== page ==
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JavaScript Objects

JavaScript is an object-based language and in JavaScript almost everything is an object or acts like an object. So, to work with JavaScript effectively and efficiently we need to understand how objects work as well as how to create your own objects and use them.

An object can be created with curly brackets {} with an optional list of properties. A property is a "key: value" pair, where the key (or property name) is always a string, and value (or property value) can be any data type, like strings, numbers, Booleans or complex data type like arrays, functions, and other objects. Additionally, properties with functions as their values are often called methods to distinguish them from other properties.

Example of Code

<script>
    var person = {
        name: "Peter",
        age: 28,
        gender: "Male",
        displayName: function() {
            alert(this.name);
        }
    };
    document.write(person.name + "<br>"); // Prints: Peter
    document.write(person.age + "<br>"); // Prints: 28
    document.write(person.gender); // Prints: Male
    console.log(person); 
</script>

Output

Accessing Object's Properties

To access or get the value of a property, you can use the dot (.), or square bracket ([]) notation.

Example of Code

<script>
    var book = {
        "name": "Harry Potter and the Goblet of Fire",
        "author": "J. K. Rowling",
        "year": 2000
    };
    // Dot notation
    document.write(book.name + "<br>");  // Prints: Harry Potter and the Goblet of Fire
    document.write(book.author + "<br>");  // Prints: J. K. Rowling
    document.write(book.year);  // Prints: 2000
    document.write("<hr>");
    // Bracket notation
    document.write(book["name"] + "<br>");  // Prints: Harry Potter and the Goblet of Fire
    document.write(book["author"] + "<br>");  // Prints: J. K. Rowling
    document.write(book["year"]);  // Prints: 2000
</script>

Output

Looping Through Object's Properties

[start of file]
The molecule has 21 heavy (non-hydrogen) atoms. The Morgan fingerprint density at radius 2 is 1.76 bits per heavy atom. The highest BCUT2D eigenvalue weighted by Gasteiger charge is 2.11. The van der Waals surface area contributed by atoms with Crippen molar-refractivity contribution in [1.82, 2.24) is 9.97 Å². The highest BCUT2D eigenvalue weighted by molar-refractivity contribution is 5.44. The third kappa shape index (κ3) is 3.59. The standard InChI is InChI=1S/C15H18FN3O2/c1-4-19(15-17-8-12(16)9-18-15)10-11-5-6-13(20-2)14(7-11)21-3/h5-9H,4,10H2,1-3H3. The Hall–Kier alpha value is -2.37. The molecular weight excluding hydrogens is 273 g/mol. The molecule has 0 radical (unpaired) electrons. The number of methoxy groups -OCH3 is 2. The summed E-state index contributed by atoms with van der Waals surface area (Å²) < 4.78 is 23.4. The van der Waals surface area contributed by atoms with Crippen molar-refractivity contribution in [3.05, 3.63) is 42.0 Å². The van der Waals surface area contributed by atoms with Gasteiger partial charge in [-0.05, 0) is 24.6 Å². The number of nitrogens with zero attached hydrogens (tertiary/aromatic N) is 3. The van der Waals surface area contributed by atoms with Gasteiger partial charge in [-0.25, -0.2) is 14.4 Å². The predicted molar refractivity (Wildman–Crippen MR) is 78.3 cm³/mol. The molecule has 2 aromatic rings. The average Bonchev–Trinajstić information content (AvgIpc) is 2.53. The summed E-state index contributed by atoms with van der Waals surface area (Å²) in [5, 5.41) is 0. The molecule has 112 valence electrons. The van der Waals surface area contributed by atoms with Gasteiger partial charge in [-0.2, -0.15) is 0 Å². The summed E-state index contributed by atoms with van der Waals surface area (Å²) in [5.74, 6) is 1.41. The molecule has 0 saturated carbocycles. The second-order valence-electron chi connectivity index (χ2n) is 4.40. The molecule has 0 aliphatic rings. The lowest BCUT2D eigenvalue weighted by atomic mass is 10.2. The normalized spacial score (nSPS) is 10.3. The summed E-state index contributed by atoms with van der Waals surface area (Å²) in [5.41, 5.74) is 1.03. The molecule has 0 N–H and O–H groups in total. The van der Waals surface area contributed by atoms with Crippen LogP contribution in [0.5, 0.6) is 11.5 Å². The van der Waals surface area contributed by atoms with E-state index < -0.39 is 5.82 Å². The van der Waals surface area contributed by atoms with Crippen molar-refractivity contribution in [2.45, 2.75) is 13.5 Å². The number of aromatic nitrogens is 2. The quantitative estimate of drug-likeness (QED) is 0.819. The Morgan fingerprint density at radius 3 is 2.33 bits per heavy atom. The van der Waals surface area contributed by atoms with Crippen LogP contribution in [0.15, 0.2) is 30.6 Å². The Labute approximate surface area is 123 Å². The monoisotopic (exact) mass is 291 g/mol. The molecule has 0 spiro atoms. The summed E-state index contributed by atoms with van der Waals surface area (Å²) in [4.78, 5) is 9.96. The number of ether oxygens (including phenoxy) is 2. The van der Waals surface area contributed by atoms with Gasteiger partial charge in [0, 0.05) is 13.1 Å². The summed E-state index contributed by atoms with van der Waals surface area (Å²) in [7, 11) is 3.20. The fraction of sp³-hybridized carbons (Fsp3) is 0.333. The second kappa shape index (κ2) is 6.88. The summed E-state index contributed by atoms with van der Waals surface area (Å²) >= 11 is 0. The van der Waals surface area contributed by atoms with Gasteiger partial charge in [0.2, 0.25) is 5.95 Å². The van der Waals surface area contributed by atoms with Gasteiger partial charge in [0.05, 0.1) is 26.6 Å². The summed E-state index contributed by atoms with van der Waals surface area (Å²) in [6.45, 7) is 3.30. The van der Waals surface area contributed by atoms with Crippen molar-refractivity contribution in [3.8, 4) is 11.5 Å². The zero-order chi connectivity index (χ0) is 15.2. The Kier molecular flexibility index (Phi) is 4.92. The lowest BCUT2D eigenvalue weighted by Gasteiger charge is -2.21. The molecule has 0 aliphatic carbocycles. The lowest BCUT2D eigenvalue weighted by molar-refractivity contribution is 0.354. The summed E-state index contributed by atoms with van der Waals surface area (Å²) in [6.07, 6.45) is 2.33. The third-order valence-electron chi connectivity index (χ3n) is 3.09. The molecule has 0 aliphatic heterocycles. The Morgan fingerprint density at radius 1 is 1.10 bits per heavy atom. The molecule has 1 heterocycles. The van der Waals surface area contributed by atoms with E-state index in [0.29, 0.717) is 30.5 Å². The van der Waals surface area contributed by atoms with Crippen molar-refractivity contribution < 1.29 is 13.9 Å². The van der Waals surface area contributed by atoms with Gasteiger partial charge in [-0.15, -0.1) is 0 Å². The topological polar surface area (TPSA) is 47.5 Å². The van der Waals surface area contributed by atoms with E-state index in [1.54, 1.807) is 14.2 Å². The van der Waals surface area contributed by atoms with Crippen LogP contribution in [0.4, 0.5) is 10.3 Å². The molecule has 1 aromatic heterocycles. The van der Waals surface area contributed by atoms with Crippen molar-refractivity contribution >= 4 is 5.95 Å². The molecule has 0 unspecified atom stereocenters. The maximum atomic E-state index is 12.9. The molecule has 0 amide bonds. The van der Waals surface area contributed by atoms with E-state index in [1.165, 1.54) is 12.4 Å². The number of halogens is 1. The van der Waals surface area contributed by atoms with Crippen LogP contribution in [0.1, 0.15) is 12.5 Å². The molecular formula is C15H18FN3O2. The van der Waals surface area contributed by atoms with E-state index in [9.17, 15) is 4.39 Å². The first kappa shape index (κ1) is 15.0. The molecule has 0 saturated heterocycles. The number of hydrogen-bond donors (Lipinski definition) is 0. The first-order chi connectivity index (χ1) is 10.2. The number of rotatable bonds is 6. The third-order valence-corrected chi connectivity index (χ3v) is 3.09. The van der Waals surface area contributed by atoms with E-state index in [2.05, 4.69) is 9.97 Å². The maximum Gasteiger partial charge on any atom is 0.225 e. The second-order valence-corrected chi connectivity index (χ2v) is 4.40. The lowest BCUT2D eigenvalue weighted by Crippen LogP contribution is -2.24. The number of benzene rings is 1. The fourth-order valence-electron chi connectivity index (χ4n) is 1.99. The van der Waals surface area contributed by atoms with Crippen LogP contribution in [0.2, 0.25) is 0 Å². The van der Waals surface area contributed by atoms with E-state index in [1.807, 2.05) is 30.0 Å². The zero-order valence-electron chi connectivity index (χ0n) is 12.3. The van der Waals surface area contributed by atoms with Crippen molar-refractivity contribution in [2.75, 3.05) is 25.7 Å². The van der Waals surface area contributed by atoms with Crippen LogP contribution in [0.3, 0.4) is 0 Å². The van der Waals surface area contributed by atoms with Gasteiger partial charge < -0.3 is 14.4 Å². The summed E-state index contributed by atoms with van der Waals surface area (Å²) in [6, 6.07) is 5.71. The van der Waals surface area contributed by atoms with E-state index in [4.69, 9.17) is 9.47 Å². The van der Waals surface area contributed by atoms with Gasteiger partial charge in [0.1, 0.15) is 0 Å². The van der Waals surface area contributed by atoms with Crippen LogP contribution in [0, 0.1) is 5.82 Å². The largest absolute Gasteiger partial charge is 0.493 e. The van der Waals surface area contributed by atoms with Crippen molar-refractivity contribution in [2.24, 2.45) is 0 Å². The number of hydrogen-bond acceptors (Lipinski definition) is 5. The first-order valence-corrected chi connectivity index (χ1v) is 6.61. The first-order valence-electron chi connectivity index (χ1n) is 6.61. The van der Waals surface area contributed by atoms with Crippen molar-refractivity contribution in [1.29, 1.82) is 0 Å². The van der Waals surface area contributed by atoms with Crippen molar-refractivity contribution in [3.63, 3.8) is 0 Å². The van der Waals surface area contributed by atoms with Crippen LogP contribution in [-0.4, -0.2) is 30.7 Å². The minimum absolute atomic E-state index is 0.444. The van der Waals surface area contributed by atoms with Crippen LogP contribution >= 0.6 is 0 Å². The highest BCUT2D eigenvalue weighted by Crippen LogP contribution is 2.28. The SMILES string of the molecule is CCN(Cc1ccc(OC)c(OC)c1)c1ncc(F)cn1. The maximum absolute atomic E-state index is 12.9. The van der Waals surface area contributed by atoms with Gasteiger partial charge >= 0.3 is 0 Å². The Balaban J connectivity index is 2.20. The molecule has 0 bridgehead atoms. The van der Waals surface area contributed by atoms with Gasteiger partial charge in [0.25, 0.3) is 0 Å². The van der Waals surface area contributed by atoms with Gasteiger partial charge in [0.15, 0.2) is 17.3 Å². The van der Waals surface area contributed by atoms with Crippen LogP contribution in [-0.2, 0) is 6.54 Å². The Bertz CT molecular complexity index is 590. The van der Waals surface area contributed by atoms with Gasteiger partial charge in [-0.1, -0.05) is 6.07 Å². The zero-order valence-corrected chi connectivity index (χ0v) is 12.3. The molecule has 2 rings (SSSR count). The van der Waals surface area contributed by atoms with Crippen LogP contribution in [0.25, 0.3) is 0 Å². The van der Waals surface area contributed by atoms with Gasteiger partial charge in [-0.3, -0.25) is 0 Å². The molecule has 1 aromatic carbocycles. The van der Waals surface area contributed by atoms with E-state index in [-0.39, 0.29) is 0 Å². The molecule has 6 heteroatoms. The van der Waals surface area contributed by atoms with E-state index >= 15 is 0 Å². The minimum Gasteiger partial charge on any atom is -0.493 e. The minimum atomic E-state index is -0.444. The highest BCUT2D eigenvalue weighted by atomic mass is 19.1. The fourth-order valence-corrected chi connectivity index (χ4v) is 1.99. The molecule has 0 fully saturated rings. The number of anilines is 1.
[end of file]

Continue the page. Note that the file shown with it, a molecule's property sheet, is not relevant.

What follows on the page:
You can iterate through the key-value pairs of an object using the for...in loop. This loop is specially optimized for iterating over object's properties. 

Example of Code

<script>
    var person = {
        name: "Peter",
        age: 28,
        gender: "Male"
    };
    // Iterating over object properties
    for(var i in person)  {  
        document.write(person[i] + "<br>"); // Prints: name, age and gender
    }
</script>

Output

Setting Object's Properties

Similarly, you can set the new properties or update the existing one using the dot (.) or bracket ([]) notation, as demonstrated in the following example:   

Example of Code 

<script>
    var person = {
        name: "Peter",
        age: 28,
        gender: "Male"
    };
    // Setting a new property
    person.country = "United States";
    document.write(person.country + "<br>");
    person["email"] = "peterparker@mail.com";
    document.write(person.email + "<br>"); 
    // Updating existing property
    person.age = 30;
    document.write(person.age + "<br>");     
    person["name"] = "Peter Parker";
    document.write(person.name); 
</script>

Output

Deleting Object's Properties

The delete operator can be used to completely remove properties from an object. Deleting is the only way to actually remove a property from an object. Setting the property to undefined or null only changes the value of the property. It does not remove property from the object.

Example of Code

<script>
    var person = {
        name: "Peter",
        age: 28,
        gender: "Male",
        displayName: function() {
            alert(this.name);
        }
    };
    // Deleting property
    delete person.age;
    document.write(person.age); // Prints: undefined
</script>

Output

Calling Object's Methods

You can access an object's method the same way as you would access properties—using the dot notation or using the square bracket notation.

Example of Code

<script>
    var person = {
        name: "Peter",
        age: 28,
        gender: "Male",
        displayName: function() {
            document.write(this.name);
        }
    };  
    person.displayName(); // Prints: Peter
    document.write("<br>");
    person["displayName"](); // Prints: Peter
</script>

Output

Manipulating by Value vs. Reference

JavaScript objects are reference types that mean when you make copies of them, you're really just copying the references to that object. Whereas primitive values like strings and numbers are assigned or copied as a whole value. 

Example of Code

<script>
    var message = "Hello World!";
    var greet = message; // Assign message variable to a new variable
    greet = "Hi, there!";
    document.write(message + "<br>");  // Prints: Hello World!
    document.write(greet);  // Prints: Hi, there!
</script>

Output